CannabisNews420.com – Cannabis/Marijuana Industry News
In case you missed it, at the end of last month, the City of L.A. finally decided on what to do with Phase 3 cannabis licensing regarding retail and retail delivery (see here and here for the City’s newest ordinances). In addition, City Council instructed the Department of Cannabis Regulation (“DCR”) to begin the pre-vetting process for social equity applicants for Round 1, Phase 3 licensing no later than May 28th, 2019 and to begin taking applications for Round 1 of Phase 3 no later than September 3, 2019. This is the first time the City has given any indication of when it expects Phase 3 to finally open. And when that pre-vetting opens, it’s going to be fast and furious for applicants to file as it will be when Phase 3 licensing commences.
There are significant changes to note for this Phase 3 overhaul. Prior to the commencement of opening Phase 3, the DCR must first determine social equity eligibility through a pre-vetting process that will take place for 60 calendar days (see here for a breakdown of social equity in LA). It’s highly likely that the DCR will use the same social equity eligibility criteria as it did in Phase 2 to decide who gets to proceed to the actual licensing window. And if you need to know who qualifies for what under social equity, check out the DCR’s FAQ page on the topic. The long-awaited “social equity assistance” for Tier 1 and 2 social equity applicants has to be in place for 45 days prior to Phase 3 actually opening. After social equity pre-vetting is done and technical assistance has been available for the mandatory time, the DCR will open Phase 3 for the first 100 Type 10 (brick and mortar retail) licenses on a first-come, first-served basis (specifically, the first 75 Tier 1 applicants and the first 25 Tier 2 applicants will get licenses if they meet all eligibility requirements (see below, too)). This is now known as Round 1. For Round 2, which will be for 150 Type 10 retail licenses, this will also be on a first-come, first-served basis. Notably, DCR’s determination of whether an individual is a Tier 1 or Tier 2 social equity applicant shall be made with no hearing and is final and not appealable.
The Round 1 window is going to be extremely short–only 14 calendar days (preceded by a 15 calendar day notice from the DCR). Businesses are only eligible to apply if they have a verified Tier 1 or 2 social equity “Owner” (with the mandated equity share in the business). Importantly, individual can’t be the Tier 1 or Tier 2 social equity Owner for more than one applicant in Round 1, and EMMD owners can’t act as social equity Owners in this round either.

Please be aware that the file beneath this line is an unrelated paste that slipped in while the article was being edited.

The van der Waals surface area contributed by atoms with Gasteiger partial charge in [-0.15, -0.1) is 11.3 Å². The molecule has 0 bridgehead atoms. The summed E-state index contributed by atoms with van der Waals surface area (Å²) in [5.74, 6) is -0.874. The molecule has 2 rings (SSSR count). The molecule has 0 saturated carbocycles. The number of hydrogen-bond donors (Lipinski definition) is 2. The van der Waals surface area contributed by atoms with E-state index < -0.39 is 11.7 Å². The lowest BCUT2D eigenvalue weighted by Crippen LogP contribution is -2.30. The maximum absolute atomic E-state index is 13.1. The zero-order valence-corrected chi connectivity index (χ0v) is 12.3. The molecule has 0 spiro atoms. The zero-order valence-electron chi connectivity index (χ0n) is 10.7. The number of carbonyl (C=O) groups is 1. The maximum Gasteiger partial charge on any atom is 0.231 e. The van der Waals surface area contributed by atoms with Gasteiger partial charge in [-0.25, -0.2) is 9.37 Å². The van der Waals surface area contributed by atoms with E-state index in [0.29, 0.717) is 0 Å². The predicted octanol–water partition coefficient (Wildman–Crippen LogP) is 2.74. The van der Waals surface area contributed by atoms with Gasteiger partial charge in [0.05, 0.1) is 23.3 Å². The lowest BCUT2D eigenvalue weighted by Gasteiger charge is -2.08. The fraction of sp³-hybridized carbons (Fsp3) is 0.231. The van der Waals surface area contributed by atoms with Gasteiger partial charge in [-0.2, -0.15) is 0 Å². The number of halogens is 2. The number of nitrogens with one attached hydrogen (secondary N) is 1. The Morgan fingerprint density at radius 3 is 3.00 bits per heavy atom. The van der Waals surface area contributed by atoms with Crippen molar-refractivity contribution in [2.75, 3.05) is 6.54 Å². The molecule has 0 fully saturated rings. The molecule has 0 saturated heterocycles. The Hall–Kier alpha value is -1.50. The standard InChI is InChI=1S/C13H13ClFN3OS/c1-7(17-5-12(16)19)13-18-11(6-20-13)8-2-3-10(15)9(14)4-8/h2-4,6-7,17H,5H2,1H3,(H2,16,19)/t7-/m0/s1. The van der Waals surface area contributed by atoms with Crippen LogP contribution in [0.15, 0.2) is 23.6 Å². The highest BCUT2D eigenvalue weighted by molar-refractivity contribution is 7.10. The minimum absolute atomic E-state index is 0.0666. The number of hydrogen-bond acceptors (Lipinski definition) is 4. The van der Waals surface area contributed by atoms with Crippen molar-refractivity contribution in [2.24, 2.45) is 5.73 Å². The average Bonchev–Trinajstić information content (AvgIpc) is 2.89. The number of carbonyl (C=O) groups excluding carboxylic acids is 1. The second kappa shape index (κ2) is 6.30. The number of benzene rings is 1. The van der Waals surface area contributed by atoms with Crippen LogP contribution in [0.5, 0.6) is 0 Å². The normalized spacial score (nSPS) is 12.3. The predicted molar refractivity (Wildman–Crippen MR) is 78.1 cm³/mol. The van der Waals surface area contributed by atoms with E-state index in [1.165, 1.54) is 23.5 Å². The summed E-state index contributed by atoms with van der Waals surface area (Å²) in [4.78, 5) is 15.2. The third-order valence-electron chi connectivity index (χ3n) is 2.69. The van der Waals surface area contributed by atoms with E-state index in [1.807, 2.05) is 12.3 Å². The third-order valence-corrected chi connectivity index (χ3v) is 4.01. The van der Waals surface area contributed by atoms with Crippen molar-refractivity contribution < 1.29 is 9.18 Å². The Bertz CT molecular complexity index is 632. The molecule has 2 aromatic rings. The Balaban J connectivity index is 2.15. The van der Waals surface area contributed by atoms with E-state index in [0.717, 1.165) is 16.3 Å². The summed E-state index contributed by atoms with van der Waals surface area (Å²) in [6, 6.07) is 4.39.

The difference between Round 1 and 2 is mainly three-fold: more licenses will be given in Round 2, more qualifying information is required for Round 1, and the licensing window is longer for Round 2; showing that you have proof of right to real property for your commercial cannabis activity is required in Round 1 upon filing (and it’s not required in Round 2 at the time of filing). For Round 1, applicants must give over to the DCR: “1) a copy of an executed lease agreement with proof of a deposit or property deed for its Business Premises; 2) an ownership and financial interest holder form; 3) a financial information form; 4) a Business Premises diagram; 5) proposed staffing and security plans; 6) a dated radius map including horizontal lines and labeling of any sensitive uses relative to a Type 10 License; 7) a labor peace agreement attestation form; 8) an indemnification agreement; and 9) all business records and agreements necessary to demonstrate that a Tier 1 or Tier 2 Social Equity Applicant owns the minimum equity share in the business.” Round 1 businesses will not be subject to Undue Concentration unless DCR decides otherwise.
The Round 2 window is 30 calendar days for 150 licenses that will also go to pre-verified Tier 1 and 2 social equity applicants. In Round 2 though, at the time of filing, applicants only have to submit to the DCR “a financial information form; a labor peace agreement attestation form; and an indemnification agreement.” Those 150 applicants will then have 90 days to supplement their applications with the more robust information required by the DCR.
The City also solidified its Type 9 delivery pilot program, which I’ll be covering in more detail in my next post on Los Angeles cannabis licensing next week.